“It’s a lot of responsibility … and is a job I would not want to do on a daily basis,” she said.
Most potential jurors so far have said they know only a little bit about the Blagojevich case.
Juror 102, a retired forklift driver and construction worker, said he’s heard about the case and was aware of the first verdict.
“He got away with some of it, but not all of it,” he said, adding that he knew prosecutors were trying Blagojevich a second time.
That potential juror also expressed bitterness about how the person who killed his son in 1981 was sentenced only to probation.
Asked how that experience might affect him in the Blagojevich case, Juror 102 said, “I think everybody’s guilty.”
He was later excused from serving on the jury.
Although Zagel has decided to keep the jurors’ names secret until the day after the verdict, one potential juror let slip her name when the judge said he would only be referring to them by jury numbers.
The woman, who is Hispanic and said she speaks only a little English, was later excused from the jury pool. Zagel said she clearly did not speak enough English to be an effective juror, given that she mistakenly identified herself when he said she wouldn’t be named.
One other juror was also excused for language reasons before he was even brought into the coutroom for questioning. Another juror was excused because he is suffering from diabetes and his doctor said serving on a long trial would be difficult for him, given his current treatment regimen.
The judge also questioned a woman, Juror 114, who said she might have difficulty serving on a jury because of religious reasons.
“I’m a Christian and I remember part of the Bible that says you can’t judge your fellow mate or fellow person,” she said.
When Zagel noted that jurors are not asked to “judge people in the biblical sense,” but only to decide if they committed certain illegal acts, the woman still seemed hesitant to say she could serve as a juror.
But the woman struggled a great deal to explain her concerns in more detail, stumbling over her words several times.
“I just can’t explain it properly,” she said. “I don’t want to be put in that position where I say this person is right or this person is wrong.”
When Zagel used the example of the woman, who is an accountant, examining a person’s tax returns and telling them if they’ve made a mistake, she said that would not fit her idea of “judging” someone.
The judge later extensively questioned an attorney, Juror 115, who worked as an assistant state’s attorney in Lake County in the 1980s and, later, as an assistant attorney general for the state of Illinois.
Zagel noted that the man indicated on his questionnaire that he has a negative opinion of politicians.
But on the stand, the man said it wasn’t so much of a negative opinion of politicians, as much as disappointment in politics in general.
“I think I’m more disappointed in our political system and certain politicians,” he said.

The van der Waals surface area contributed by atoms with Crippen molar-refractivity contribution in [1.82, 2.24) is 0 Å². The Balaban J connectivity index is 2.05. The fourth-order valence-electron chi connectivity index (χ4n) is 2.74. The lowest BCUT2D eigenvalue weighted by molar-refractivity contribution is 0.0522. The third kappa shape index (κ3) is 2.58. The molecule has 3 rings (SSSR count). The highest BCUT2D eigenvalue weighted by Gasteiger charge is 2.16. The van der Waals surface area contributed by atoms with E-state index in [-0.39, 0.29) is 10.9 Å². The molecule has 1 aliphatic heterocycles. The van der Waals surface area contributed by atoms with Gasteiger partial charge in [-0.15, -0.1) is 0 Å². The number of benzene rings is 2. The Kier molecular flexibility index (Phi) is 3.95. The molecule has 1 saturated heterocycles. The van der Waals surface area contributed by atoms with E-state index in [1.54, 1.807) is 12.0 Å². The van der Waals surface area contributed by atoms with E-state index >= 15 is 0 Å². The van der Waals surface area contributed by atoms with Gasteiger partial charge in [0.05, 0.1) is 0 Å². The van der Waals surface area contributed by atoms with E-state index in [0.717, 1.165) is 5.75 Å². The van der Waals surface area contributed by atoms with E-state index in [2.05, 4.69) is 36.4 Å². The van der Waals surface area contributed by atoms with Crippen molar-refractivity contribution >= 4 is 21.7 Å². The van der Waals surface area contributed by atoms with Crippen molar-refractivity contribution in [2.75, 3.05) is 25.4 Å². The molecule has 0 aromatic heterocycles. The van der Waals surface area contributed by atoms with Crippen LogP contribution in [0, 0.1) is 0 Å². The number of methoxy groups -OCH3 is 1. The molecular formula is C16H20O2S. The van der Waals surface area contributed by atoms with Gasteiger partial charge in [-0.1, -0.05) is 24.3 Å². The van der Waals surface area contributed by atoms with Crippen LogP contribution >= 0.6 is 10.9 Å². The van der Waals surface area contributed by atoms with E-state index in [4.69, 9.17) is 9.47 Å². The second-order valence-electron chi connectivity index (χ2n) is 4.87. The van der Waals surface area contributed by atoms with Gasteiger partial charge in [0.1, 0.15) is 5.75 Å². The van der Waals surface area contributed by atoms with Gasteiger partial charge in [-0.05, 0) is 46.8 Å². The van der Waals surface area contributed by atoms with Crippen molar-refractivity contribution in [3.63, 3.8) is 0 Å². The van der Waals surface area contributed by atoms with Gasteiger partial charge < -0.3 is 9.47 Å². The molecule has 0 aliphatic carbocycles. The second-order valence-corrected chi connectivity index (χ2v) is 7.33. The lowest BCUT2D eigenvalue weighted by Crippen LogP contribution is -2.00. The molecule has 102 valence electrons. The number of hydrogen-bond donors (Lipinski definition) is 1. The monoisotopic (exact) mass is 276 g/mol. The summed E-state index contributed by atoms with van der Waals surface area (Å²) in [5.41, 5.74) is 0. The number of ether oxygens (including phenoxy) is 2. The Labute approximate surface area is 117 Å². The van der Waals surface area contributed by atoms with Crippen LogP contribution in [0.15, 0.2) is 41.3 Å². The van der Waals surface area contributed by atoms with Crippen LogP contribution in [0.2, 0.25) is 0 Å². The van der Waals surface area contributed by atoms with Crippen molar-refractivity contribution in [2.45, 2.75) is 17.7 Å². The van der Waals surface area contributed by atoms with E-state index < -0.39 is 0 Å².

He also said he’s read a good deal about the Blagojevich case and, based on what he’s read, he’s already formed an opinion about the case.
“I’m very familiar through media reports,” he added. “In light of those facts, it would be challenging” to put aside his opinion of the case.
“Can you meet that challenge? Would you meet that challenge?” Zagel asked.
“I would make every good faith effort to meet that, yes,” the potential juror said.
Later, another member of the jury pool made it abundantly clear that he already believes Blagojevich is guilty and would have a hard time setting that opinion aside to serve on a jury.
Juror 116 said he believes Blagojevich is guilty based on what he knows about the case so far, but believes he could set that opinion aside. But he also said he’d feel biased against Blagojevich if he doesn’t testify at trial.
Jurors were informed that defendants are not required to testify or present any witnesses in their defense and jurors are not allowed to hold that against him in reaching a verdict. But on his questionnaire, Zagel said that Juror 116 wrote, “Every chance he gets, he says he will testify. I think I would hold it against him if he didn’t testify.”
Even when Zagel reminded the man that he’d be required not to hold it against Blagojevich if the former governor doesn’t testify, the potential juror said, “I think I would have a bias against the defendant simply because of the number of times that he said he wanted to testify and would testify and did not do so.”
A total of nine potential jurors were dismissed Thursday for cause — either for their bias or for hardship reasons.
Zagel said he hopes to question another 40 potential jurors on Monday, when jury selection resumes.
Zagel hopes to have a jury seated by Wednesday and begin opening statements Wednesday afternoon or Thursday morning.
Among other charges, Blagojevich is accused of trying to sell or trade an appointment to the U.S. Senate seat vacated by President Barack Obama in 2008.
Todd Feurer, CBSChicago.com